Cancer to become leading cause of death by end of 2016 – Experts

Cancer survivors Thursday rallied Kenyans to go for screening, saying they are living testimonies that early detection is key to combating the disease.

The survivors spoke as Kenyans joined the rest of the world in marking World Cancer Day, with officials outlining plans to improve treatment locally including the setting up of four treatment centres.

Statistics show that Kenyans are generally more aware about the disease, despite this few have been screened, many waiting until they fall ill to get checked.

“Even at the Kenyatta National Hospital people only come when they are in advanced stages…and by then all we can do is manage the disease,” said Dr Kahumbura who practices at the Kenyatta National Hospital.

By the time Rose Achiego was diagnosed with cervical cancer, the disease had advanced to stage 2 B, but she, like most Kenyans, only went for testing when she felt signs of illness.

“I was bleeding everyday so I decided to go for a checkup,” she said.

She was referred to the Kenyatta National Hospital for radiotherapy and chemotherapy but she would have to wait in line for one and a half years to get treatment. In the meantime the cancer was advancing.

An emergency admission would see her pushed to the front of the queue. For 5 weeks, she underwent radio therapy and chemotherapy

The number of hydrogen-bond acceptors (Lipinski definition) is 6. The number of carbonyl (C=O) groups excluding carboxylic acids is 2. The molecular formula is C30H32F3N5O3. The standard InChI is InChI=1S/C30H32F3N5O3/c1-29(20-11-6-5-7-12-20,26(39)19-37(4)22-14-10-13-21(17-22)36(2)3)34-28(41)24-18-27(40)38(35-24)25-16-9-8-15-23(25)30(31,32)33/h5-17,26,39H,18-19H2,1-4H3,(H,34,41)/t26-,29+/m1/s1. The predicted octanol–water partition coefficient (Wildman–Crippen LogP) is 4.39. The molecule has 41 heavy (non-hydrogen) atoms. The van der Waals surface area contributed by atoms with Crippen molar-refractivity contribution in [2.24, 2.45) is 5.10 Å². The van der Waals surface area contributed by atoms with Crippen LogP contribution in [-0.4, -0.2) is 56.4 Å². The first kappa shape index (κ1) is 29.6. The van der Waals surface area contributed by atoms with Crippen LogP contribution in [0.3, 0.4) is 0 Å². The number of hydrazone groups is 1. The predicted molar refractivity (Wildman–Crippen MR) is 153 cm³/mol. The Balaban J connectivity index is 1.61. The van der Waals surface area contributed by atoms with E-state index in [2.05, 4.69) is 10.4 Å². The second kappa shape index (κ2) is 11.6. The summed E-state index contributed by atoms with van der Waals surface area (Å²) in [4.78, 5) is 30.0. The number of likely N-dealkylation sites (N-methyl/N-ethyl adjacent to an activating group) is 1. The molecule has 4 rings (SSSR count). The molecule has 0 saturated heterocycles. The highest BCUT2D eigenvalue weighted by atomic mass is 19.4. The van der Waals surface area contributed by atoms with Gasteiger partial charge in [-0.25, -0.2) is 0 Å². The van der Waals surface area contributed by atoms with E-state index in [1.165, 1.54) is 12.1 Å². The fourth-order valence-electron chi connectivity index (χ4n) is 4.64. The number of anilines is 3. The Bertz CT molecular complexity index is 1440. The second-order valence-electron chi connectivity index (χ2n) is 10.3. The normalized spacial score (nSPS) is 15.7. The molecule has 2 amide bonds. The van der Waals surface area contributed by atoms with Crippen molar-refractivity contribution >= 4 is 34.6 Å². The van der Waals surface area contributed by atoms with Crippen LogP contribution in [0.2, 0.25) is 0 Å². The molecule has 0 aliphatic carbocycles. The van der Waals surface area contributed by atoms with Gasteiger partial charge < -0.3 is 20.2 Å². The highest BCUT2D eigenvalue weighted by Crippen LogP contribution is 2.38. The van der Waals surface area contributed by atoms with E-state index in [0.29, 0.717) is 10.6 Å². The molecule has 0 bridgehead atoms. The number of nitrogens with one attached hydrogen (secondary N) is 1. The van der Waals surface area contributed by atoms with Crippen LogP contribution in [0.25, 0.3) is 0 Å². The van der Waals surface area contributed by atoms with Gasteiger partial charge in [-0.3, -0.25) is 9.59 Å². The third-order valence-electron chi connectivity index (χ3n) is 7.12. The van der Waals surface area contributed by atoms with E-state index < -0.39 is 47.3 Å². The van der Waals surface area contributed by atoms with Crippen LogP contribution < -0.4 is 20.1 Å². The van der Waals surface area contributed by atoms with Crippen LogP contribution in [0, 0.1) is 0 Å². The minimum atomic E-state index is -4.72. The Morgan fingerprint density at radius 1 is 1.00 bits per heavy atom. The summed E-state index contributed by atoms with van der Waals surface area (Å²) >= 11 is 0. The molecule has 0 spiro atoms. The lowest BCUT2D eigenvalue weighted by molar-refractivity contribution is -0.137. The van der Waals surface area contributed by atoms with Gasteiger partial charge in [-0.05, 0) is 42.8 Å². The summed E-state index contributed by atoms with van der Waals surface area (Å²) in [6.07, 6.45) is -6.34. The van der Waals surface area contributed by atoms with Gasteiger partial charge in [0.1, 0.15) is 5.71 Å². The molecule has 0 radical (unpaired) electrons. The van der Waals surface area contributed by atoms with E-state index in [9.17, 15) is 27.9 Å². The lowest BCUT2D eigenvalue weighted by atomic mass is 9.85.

“It wasn’t easy getting the required amount of money, especially because I had to do blood tests everyday and they are expensive,” she said.

Rose was declared cancer free in May last year, today she was at the hospital to mark the World Cancer Day, a living testament that local hospitals and doctors can handle the disease.

Only about 200 people however showed up at the event where screening was being conducted at no cost.

“People don’t think they can get the disease,” noted Rose.

Dr Kahumbura added: “It is cheaper and easier on the body, you don’t have to wait until you’re ill.”

During the celebrations in Nyeri, acting Director of Medical Services Jackson Kioko outlined plans to make cancer treatment available to more Kenyans.

Cancer is now the third leading cause of death in Kenya. One in every 14 deaths is from cancer, with WHO predicting that by the end of this year, cancer will be the leading cause of death, surpassing HIV, Malaria and TB combined.


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